Churches in Kentucky held in-person worship services over the weekend after two federal judges on Friday ruled in favor of churches wanting to gather physically. But state health guidelines require them to avoid choir singing during services.
U.S. District Judges Gregory Van Tatenhove and David Hale granted two separate temporary restraining orders on Friday against Gov. Andy Beshear’s enforcement of “the prohibition on mass gatherings with respect to any in-person religious service which adheres to applicable social distancing and hygiene guidelines.”
While one of the lawsuits was filed by Tabernacle Baptist Church in Nicholasville, Judge Van Tatenhove’s ruling also applies to all congregations in the state as long as they follow the state guidelines.
“Tabernacle Baptist Church wants to gather for corporate worship. They want to freely exercise their deeply held religious belief about what it means to be a faithful Christian. For them, it is ‘essential’ that they do so. And they want to invoke the Constitution’s protection on this point,” Van Tatenhove wrote.
“But the governor, by executive order, has put a stop to that. He can do that, but he must have a compelling reason for using his authority to limit a citizen’s right to freely exercise something we value greatly—the right of every American to follow their conscience on matters related to religion. ... Despite an honest motive, it does not appear at this preliminary stage that reason exists.”
The judge also noted that just as Home Depot and Kroger were operating while observing social distancing rules, in-person religious services could also do so.
“Governor Beshear’s orders unlawfully target religious worship and violate the First Amendment,” Roger Byron, senior counsel for the conservative Christian legal nonprofit First Liberty Institute, said.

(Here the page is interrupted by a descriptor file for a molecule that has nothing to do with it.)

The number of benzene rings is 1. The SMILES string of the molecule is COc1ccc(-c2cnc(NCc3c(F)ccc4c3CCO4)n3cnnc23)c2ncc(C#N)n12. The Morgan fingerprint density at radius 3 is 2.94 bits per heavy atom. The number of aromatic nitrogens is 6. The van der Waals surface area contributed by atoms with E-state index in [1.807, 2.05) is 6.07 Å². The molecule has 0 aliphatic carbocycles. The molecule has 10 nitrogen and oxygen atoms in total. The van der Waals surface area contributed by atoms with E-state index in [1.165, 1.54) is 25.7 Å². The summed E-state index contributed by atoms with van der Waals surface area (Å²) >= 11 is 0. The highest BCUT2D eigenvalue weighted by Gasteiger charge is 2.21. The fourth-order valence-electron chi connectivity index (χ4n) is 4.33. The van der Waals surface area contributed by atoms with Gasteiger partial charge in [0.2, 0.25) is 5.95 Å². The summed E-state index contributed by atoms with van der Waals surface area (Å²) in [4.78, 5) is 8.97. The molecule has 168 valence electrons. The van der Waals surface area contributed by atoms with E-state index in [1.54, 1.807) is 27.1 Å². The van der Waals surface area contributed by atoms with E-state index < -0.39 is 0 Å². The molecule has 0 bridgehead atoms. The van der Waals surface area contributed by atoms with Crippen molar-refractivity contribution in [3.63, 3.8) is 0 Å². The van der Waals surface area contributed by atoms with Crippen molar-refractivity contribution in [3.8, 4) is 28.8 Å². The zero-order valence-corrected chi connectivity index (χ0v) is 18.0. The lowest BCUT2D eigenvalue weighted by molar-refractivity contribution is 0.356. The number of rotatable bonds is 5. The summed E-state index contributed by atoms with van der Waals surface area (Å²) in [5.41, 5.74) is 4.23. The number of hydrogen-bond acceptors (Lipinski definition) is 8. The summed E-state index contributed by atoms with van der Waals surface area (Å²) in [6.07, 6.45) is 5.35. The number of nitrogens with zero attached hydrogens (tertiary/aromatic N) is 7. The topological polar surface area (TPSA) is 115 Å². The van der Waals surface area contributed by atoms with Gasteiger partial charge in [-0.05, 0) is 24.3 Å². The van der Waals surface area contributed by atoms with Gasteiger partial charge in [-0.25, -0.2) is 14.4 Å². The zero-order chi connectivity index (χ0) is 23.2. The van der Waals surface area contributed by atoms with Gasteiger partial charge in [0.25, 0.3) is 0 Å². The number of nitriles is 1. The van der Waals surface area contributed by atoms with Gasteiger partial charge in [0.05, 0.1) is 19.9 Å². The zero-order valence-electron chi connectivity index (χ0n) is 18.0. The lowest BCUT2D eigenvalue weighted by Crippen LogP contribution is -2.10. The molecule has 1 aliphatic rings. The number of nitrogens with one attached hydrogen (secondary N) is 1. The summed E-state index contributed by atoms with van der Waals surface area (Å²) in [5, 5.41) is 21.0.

In its lawsuit, Tabernacle argued, “Defendants’ statewide ban on religious worship services is a substantial burden on the religious exercise of Tabernacle and its members if they cannot meet for in-person corporate worship.
“For six weeks, since March 22, 2020, Tabernacle and its congregants have been unable to gather for religious worship in person in their sanctuary for fear of criminal prosecution despite their willingness to abide by social distancing precautions.
“Tabernacle has a sincerely-held religious belief that online services and drive-in services do not meet the Lord’s requirement that the church meet together in person for corporate worship.”
“Tabernacle also believes that online and drive-in church services are not substitutes for real in-person corporate worship.”
Similarly, Judge Hale allowed Maryville Baptist Church in Louisville to hold in-person worship services, but specified, “so long as the church, its ministers, and its congregants adhere to public health requirements set by state officials.”
Last month on Easter Sunday, Kentucky State Police gave attendees of Maryville's drive-in service notices of criminal violation.
The notices advised congregants, who had remained in their cars during the service, that they were subject to mandatory, household-wide quarantine because they attended a church service. Beshear also sent letters to the owners and occupants of the vehicles, demanding quarantine with more threats of sanctions for not complying with government supervision.
Earlier this month, the U.S. Court of Appeals for the 6th Circuit noted that Beshear’s ban on faith-based mass gatherings had “several potential hallmarks of discrimination” as it provided exceptions to certain secular activities such as laundromats and liquor stores but not faith groups.
Kentucky Attorney General Daniel Cameron said the rulings protect religious freedom.
“I encourage all houses of worship to prayerfully and carefully consider when it is the right time to resume in-person services consistent with health guidelines. Although these rulings protect the religious liberty of Kentuckians, we must continue to do our part to protect the health of our fellow citizens by reopening carefully,” Cameron said.
The state released on Friday its state health guidelines for houses of worship to reopen on May 20, requiring limited seating capacity — no more than 33 percent of the building occupancy capacity — and encouraging them to not have congregational or choir singing during services.
Beshear encouraged the houses of worship that cannot meet the guidelines to not reopen.